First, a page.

PCD was the subject of a recent study from the Queensland University of Technology in Australia that discovered almost half of the women surveyed have experienced sudden-onset sadness after doing the deed. Some men are known to also suffer from the condition.
Seconds after se.x, writer Josie S. dissolves into uncontrollable floods of tears, sobbing as her lover looks on in confusion. “What’s the matter?” he asks, hurt. “Now you’re making me feel bad, too.”
Josie, 60, who does not want her last name in print for professional reasons, suffers from post-coital dysphoria (PCD) – feelings of depression after sexual inter.course – so the uncomfortable conversation is familiar territory.
“It’s something I’ve had since my college days,” admits the El Paso, Texas, resident, who often tries to conceal her emotions by turning her head or rushing to the bathroom immediately following se.x.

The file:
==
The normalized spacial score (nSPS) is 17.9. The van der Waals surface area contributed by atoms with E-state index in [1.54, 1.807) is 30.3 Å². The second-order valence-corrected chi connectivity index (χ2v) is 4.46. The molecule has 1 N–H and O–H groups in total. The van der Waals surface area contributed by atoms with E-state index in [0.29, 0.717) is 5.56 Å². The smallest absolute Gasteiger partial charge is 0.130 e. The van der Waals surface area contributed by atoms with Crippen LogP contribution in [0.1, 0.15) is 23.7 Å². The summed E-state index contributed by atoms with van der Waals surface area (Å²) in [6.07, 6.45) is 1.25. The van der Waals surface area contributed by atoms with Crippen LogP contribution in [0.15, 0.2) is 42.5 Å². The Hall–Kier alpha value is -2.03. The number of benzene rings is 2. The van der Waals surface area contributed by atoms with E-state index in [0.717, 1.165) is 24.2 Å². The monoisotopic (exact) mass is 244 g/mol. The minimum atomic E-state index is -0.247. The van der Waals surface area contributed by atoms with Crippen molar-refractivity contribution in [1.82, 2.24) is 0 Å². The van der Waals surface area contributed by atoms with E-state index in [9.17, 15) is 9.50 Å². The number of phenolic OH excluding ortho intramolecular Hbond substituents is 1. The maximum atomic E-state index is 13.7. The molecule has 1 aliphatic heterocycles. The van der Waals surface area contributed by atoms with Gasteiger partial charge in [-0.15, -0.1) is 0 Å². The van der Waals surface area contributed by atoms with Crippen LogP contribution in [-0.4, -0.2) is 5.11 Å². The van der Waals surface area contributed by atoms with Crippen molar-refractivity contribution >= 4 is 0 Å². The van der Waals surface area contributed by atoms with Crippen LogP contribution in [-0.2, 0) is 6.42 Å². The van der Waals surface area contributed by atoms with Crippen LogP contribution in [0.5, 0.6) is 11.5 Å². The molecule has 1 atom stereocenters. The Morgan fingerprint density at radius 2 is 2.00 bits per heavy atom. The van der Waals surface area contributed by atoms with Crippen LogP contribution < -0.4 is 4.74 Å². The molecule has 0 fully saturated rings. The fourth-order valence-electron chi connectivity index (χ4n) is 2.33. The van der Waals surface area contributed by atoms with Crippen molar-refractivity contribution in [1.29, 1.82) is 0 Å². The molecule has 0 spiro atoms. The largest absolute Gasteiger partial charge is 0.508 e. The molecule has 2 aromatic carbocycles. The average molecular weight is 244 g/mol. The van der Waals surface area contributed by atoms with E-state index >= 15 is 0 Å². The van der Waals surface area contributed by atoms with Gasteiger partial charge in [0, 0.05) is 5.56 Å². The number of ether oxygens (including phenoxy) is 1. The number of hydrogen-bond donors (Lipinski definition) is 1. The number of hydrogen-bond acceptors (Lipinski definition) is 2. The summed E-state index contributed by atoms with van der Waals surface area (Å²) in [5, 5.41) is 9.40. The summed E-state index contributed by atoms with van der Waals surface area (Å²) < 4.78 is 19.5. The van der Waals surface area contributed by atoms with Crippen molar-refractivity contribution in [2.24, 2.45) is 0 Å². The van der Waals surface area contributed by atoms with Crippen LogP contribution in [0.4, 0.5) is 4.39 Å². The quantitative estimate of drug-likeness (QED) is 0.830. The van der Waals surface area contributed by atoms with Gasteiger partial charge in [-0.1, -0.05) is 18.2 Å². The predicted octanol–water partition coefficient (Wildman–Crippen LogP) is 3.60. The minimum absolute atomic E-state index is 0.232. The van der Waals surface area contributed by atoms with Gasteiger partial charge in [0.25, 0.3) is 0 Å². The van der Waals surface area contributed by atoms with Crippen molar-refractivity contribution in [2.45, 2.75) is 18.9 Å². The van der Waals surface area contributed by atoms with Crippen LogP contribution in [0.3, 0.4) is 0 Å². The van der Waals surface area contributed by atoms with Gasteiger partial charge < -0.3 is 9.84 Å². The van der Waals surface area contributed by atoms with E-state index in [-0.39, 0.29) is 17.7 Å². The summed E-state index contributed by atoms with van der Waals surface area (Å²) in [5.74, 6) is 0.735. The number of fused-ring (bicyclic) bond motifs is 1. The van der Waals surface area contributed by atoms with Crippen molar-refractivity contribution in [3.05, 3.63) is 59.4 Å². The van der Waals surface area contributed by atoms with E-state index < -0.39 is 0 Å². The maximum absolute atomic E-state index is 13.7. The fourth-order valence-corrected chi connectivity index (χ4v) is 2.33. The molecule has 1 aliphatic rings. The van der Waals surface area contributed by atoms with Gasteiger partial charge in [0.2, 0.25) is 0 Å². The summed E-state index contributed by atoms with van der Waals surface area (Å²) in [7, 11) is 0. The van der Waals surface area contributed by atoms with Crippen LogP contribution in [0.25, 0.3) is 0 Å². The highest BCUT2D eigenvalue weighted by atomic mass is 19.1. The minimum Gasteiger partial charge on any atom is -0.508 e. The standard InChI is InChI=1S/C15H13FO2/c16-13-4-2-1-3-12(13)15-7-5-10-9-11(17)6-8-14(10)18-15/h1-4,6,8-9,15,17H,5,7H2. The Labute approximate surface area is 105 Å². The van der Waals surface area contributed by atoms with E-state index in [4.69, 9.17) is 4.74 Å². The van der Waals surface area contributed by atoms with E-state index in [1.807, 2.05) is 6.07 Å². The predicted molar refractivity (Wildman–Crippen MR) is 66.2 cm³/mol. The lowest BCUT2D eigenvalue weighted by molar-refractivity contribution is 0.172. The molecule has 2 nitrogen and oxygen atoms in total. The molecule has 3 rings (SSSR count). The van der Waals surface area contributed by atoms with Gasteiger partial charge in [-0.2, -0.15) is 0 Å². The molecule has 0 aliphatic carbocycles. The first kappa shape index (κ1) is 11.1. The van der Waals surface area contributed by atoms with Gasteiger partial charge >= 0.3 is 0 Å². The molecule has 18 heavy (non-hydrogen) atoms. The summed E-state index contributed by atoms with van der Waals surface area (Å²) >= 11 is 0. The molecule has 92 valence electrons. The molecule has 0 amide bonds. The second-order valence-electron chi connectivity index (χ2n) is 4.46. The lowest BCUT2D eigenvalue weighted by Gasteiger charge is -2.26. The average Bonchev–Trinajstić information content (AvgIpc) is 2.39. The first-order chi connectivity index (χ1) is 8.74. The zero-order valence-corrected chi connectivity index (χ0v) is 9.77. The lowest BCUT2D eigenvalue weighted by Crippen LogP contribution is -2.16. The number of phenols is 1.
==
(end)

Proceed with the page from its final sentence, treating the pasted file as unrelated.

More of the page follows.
Some men have reacted with care and concern, but others have gotten upset or even angry, the study showed.
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Manhattan se.x coach Amy Levine, founder of Ignite Your Pleasure, however believes the tears aren’t so much a sign of sadness, but a form of letting go.
“When we climax, we tend to say, ‘Oh God!,’ as if we are taken to a higher place energetically, emotionally, spiritually and physically,” she says. “Some women may experience a release or movement of energy when they are at this heightened state,” she also said.